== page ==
Despite the report about Pouncey’s conduct and his vehement discrediting of Martin as unwelcome, Miami Dolphins owner Stephen Ross declared Pouncey an “an outstanding young man,” an “excellent football player,” and expects him to be a team leader in 2014. His place in the Dolphins’ hierarchy is no longer in question. The team is expected to exercise Pouncey’s fifth-year option for 2015.
The other offensive lineman in the trio of harassers, John Jerry, identified by Wells as the first to taunt Martin in Miami, was hired by the New York Giants. Head Coach Tom Coughlin said “Calls were made to the league office. There is no suspension in the air or anything of that nature. Whatever part he played in it, there was remorse, sincere remorse.”
The NFL Commissioner, Roger Goodell, reserved the right to suspend Pouncey or Jerry or both. Goodell made is sound like his decision to suspend or not depends on medical evaluations yet to be made.
Tags: John Jerry, Jonathan Martin, Miami Dolphins, Mike Pouncey, NFL, offensive linemen, Richie Incognito, Stephen Ross, Ted Wells, workplace bullying
Posted in Employers Gone Wild: Doing Bad Things, NFL: Jonathan Martin | No Archived Comments | Post A Comment (
Wednesday, April 9th, 2014
The Massachusetts anti-bullying legislation, the Healthy Workplace Bill — HB 1766, passed the Joint Committee on Labor and Workforce Development. As of April 7, it is slated for a vote by all members of the House of Representatives. We all stand with the advocates on the ground there — the Massachusetts Healthy Workplace Advocates — wish them success. You can track progress on the bill at the MA State Page of the HWB website.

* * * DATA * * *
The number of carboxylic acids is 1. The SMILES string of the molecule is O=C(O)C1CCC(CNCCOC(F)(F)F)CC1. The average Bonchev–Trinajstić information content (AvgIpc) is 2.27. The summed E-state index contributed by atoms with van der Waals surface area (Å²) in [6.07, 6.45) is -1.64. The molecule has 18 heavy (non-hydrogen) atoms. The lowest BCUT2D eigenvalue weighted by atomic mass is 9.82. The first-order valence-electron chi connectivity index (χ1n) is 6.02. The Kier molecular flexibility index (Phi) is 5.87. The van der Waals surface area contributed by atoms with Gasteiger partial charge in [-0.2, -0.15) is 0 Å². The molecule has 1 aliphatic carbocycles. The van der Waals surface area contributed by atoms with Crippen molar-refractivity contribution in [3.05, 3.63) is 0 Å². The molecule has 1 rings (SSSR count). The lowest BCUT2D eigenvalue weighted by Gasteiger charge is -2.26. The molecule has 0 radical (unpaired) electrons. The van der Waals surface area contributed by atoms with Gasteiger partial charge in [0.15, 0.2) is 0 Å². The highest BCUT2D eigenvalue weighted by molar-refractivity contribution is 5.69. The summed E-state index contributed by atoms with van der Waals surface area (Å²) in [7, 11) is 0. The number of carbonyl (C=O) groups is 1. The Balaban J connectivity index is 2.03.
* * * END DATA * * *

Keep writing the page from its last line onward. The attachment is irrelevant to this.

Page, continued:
Tags: bullying legislation, HB 1766, Healthy Workplace Bill, law, MA, Massachusetts, Massachusetts healthy workplace advocates, workplace bullying
Posted in Good News, Healthy Workplace Bill (U.S. campaign), Hear Ye! Hear Ye! 2, Workplace Bullying Laws | No Archived Comments | Post A Comment (
Tuesday, April 8th, 2014
By Carol Kinsey Goman, Forbes, April 6, 2014
I met Brenda when she managed a 2,000-person department for a Fortune 500 company. Brought in to help her with an upcoming change initiative, I was impressed by Brenda’s intelligence, creativity, political savvy, and dedication to her job. She had all the qualities of a senior executive – which was her career goal.
But she was also a bully. One direct report described her as a “kiss-up and slap-down kind of manager.” The targets of the bullying were especially demoralized, but even those on her staff who only witnessed the bad behavior began to devote more energy to protecting themselves than they did to helping the company. Brenda’s dysfunctional management style eventually led to a decline in her department’s performance and, as a result, the change initiative was abandoned. Eventually Brenda’s career was derailed by the increasing number of enemies she made with every nasty glare and mean-spirited remark. She resigned when it became obvious that she would never get the promotion she coveted.
Stories about bullies don’t always end with them resigning in disgrace. In fact, many bullies thrive. You may even be working for one.
Tags: 2010 WBI U.S. Workplace Bullying Survey, bully boss, bullying research, workplace bullying, Workplace Bullying Institute
Posted in Media About Bullying, Print: News, Blogs, Magazines, Tutorials About Bullying, WBI Education, WBI in the News | No Archived Comments | Post A Comment (